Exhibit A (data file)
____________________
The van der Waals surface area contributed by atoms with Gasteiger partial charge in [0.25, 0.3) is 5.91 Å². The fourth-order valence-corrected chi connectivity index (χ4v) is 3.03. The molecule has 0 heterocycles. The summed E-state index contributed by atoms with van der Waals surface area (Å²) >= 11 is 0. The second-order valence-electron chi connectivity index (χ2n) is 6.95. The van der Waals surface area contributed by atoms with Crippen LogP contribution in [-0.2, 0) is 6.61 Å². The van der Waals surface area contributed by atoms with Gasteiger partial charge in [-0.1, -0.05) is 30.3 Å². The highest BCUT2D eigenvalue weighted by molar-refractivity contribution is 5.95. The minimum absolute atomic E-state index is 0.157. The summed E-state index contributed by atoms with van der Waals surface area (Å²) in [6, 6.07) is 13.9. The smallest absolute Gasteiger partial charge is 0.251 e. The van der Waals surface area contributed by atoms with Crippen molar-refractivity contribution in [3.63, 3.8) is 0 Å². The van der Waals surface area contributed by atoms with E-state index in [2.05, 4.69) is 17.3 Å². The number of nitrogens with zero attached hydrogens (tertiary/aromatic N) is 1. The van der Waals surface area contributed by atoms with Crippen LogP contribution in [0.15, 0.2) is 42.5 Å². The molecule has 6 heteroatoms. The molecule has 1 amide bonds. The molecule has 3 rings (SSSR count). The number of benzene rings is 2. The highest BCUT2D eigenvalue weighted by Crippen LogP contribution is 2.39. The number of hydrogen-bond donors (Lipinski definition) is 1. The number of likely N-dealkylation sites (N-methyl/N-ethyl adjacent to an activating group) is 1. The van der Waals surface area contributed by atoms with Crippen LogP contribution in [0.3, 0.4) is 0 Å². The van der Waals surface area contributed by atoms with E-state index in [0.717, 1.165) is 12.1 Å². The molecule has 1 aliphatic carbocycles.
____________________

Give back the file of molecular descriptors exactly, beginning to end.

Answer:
The van der Waals surface area contributed by atoms with Gasteiger partial charge in [0.25, 0.3) is 5.91 Å². The fourth-order valence-corrected chi connectivity index (χ4v) is 3.03. The molecule has 0 heterocycles. The summed E-state index contributed by atoms with van der Waals surface area (Å²) >= 11 is 0. The second-order valence-electron chi connectivity index (χ2n) is 6.95. The van der Waals surface area contributed by atoms with Crippen LogP contribution in [-0.2, 0) is 6.61 Å². The van der Waals surface area contributed by atoms with Gasteiger partial charge in [-0.1, -0.05) is 30.3 Å². The highest BCUT2D eigenvalue weighted by molar-refractivity contribution is 5.95. The minimum absolute atomic E-state index is 0.157. The summed E-state index contributed by atoms with van der Waals surface area (Å²) in [6, 6.07) is 13.9. The smallest absolute Gasteiger partial charge is 0.251 e. The van der Waals surface area contributed by atoms with Crippen molar-refractivity contribution in [3.63, 3.8) is 0 Å². The van der Waals surface area contributed by atoms with E-state index in [2.05, 4.69) is 17.3 Å². The number of nitrogens with zero attached hydrogens (tertiary/aromatic N) is 1. The van der Waals surface area contributed by atoms with Crippen LogP contribution in [0.15, 0.2) is 42.5 Å². The molecule has 6 heteroatoms. The molecule has 1 amide bonds. The molecule has 3 rings (SSSR count). The number of benzene rings is 2. The highest BCUT2D eigenvalue weighted by Crippen LogP contribution is 2.39. The number of hydrogen-bond donors (Lipinski definition) is 1. The number of likely N-dealkylation sites (N-methyl/N-ethyl adjacent to an activating group) is 1. The van der Waals surface area contributed by atoms with Crippen LogP contribution in [0.3, 0.4) is 0 Å². The van der Waals surface area contributed by atoms with E-state index in [0.717, 1.165) is 12.1 Å². The molecule has 1 aliphatic carbocycles.